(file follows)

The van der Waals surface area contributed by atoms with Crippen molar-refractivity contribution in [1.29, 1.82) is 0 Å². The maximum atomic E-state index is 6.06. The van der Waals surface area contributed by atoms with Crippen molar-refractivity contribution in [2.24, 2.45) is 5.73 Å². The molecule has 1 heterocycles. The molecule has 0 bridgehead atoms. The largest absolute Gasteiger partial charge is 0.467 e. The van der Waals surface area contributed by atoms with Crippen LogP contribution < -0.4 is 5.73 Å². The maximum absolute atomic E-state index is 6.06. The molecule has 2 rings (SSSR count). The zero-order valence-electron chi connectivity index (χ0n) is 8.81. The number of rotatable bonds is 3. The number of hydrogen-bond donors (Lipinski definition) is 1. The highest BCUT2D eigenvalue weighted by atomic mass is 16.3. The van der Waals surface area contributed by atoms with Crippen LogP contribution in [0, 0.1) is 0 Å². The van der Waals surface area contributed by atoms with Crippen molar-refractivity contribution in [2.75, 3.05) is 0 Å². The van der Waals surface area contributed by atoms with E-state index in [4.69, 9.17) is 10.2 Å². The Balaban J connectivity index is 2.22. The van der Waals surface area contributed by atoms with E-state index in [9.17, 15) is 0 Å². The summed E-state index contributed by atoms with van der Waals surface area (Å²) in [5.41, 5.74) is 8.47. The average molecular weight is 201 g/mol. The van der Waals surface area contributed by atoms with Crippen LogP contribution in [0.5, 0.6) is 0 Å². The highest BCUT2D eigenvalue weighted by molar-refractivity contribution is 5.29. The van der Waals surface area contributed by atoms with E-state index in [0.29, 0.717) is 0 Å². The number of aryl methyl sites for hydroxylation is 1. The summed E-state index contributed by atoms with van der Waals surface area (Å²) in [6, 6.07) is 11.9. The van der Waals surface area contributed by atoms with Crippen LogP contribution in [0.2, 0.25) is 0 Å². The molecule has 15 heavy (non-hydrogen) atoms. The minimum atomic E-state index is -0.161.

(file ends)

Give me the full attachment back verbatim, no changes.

The van der Waals surface area contributed by atoms with Crippen molar-refractivity contribution in [1.29, 1.82) is 0 Å². The maximum atomic E-state index is 6.06. The van der Waals surface area contributed by atoms with Crippen molar-refractivity contribution in [2.24, 2.45) is 5.73 Å². The molecule has 1 heterocycles. The molecule has 0 bridgehead atoms. The largest absolute Gasteiger partial charge is 0.467 e. The van der Waals surface area contributed by atoms with Crippen LogP contribution < -0.4 is 5.73 Å². The maximum absolute atomic E-state index is 6.06. The molecule has 2 rings (SSSR count). The zero-order valence-electron chi connectivity index (χ0n) is 8.81. The number of rotatable bonds is 3. The number of hydrogen-bond donors (Lipinski definition) is 1. The highest BCUT2D eigenvalue weighted by atomic mass is 16.3. The van der Waals surface area contributed by atoms with Crippen LogP contribution in [0, 0.1) is 0 Å². The van der Waals surface area contributed by atoms with Crippen molar-refractivity contribution in [2.75, 3.05) is 0 Å². The van der Waals surface area contributed by atoms with E-state index in [4.69, 9.17) is 10.2 Å². The Balaban J connectivity index is 2.22. The van der Waals surface area contributed by atoms with E-state index in [9.17, 15) is 0 Å². The summed E-state index contributed by atoms with van der Waals surface area (Å²) in [5.41, 5.74) is 8.47. The average molecular weight is 201 g/mol. The van der Waals surface area contributed by atoms with Crippen LogP contribution in [0.5, 0.6) is 0 Å². The highest BCUT2D eigenvalue weighted by molar-refractivity contribution is 5.29. The van der Waals surface area contributed by atoms with E-state index in [0.29, 0.717) is 0 Å². The number of aryl methyl sites for hydroxylation is 1. The summed E-state index contributed by atoms with van der Waals surface area (Å²) in [6, 6.07) is 11.9. The van der Waals surface area contributed by atoms with Crippen LogP contribution in [0.2, 0.25) is 0 Å². The molecule has 15 heavy (non-hydrogen) atoms. The minimum atomic E-state index is -0.161.